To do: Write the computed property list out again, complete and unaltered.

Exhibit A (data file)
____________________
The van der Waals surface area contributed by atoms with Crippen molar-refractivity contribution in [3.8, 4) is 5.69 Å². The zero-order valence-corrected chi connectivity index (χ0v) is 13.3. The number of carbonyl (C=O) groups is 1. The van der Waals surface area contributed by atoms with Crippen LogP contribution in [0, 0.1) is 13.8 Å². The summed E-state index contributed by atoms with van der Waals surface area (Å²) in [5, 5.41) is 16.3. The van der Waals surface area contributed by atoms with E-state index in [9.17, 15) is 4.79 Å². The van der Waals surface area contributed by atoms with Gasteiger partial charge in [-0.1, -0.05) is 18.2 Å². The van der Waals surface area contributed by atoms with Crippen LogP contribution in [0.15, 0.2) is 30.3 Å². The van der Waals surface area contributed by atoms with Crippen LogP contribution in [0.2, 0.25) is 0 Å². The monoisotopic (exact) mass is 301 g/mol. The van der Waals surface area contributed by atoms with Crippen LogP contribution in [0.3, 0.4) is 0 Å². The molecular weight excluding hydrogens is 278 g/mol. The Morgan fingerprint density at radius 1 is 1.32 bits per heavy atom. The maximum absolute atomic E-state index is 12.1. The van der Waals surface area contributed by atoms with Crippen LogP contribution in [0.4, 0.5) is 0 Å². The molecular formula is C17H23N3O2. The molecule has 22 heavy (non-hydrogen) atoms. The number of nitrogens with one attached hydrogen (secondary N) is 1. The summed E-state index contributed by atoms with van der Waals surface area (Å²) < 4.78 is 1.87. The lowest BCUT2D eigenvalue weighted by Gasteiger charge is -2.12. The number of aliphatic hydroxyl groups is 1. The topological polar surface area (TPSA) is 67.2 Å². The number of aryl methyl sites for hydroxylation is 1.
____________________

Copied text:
The van der Waals surface area contributed by atoms with Crippen molar-refractivity contribution in [3.8, 4) is 5.69 Å². The zero-order valence-corrected chi connectivity index (χ0v) is 13.3. The number of carbonyl (C=O) groups is 1. The van der Waals surface area contributed by atoms with Crippen LogP contribution in [0, 0.1) is 13.8 Å². The summed E-state index contributed by atoms with van der Waals surface area (Å²) in [5, 5.41) is 16.3. The van der Waals surface area contributed by atoms with E-state index in [9.17, 15) is 4.79 Å². The van der Waals surface area contributed by atoms with Gasteiger partial charge in [-0.1, -0.05) is 18.2 Å². The van der Waals surface area contributed by atoms with Crippen LogP contribution in [0.15, 0.2) is 30.3 Å². The van der Waals surface area contributed by atoms with Crippen LogP contribution in [0.2, 0.25) is 0 Å². The monoisotopic (exact) mass is 301 g/mol. The van der Waals surface area contributed by atoms with Crippen LogP contribution in [0.3, 0.4) is 0 Å². The molecular weight excluding hydrogens is 278 g/mol. The Morgan fingerprint density at radius 1 is 1.32 bits per heavy atom. The maximum absolute atomic E-state index is 12.1. The van der Waals surface area contributed by atoms with Crippen LogP contribution in [0.4, 0.5) is 0 Å². The molecular formula is C17H23N3O2. The molecule has 22 heavy (non-hydrogen) atoms. The number of nitrogens with one attached hydrogen (secondary N) is 1. The summed E-state index contributed by atoms with van der Waals surface area (Å²) < 4.78 is 1.87. The lowest BCUT2D eigenvalue weighted by Gasteiger charge is -2.12. The number of aliphatic hydroxyl groups is 1. The topological polar surface area (TPSA) is 67.2 Å². The number of aryl methyl sites for hydroxylation is 1.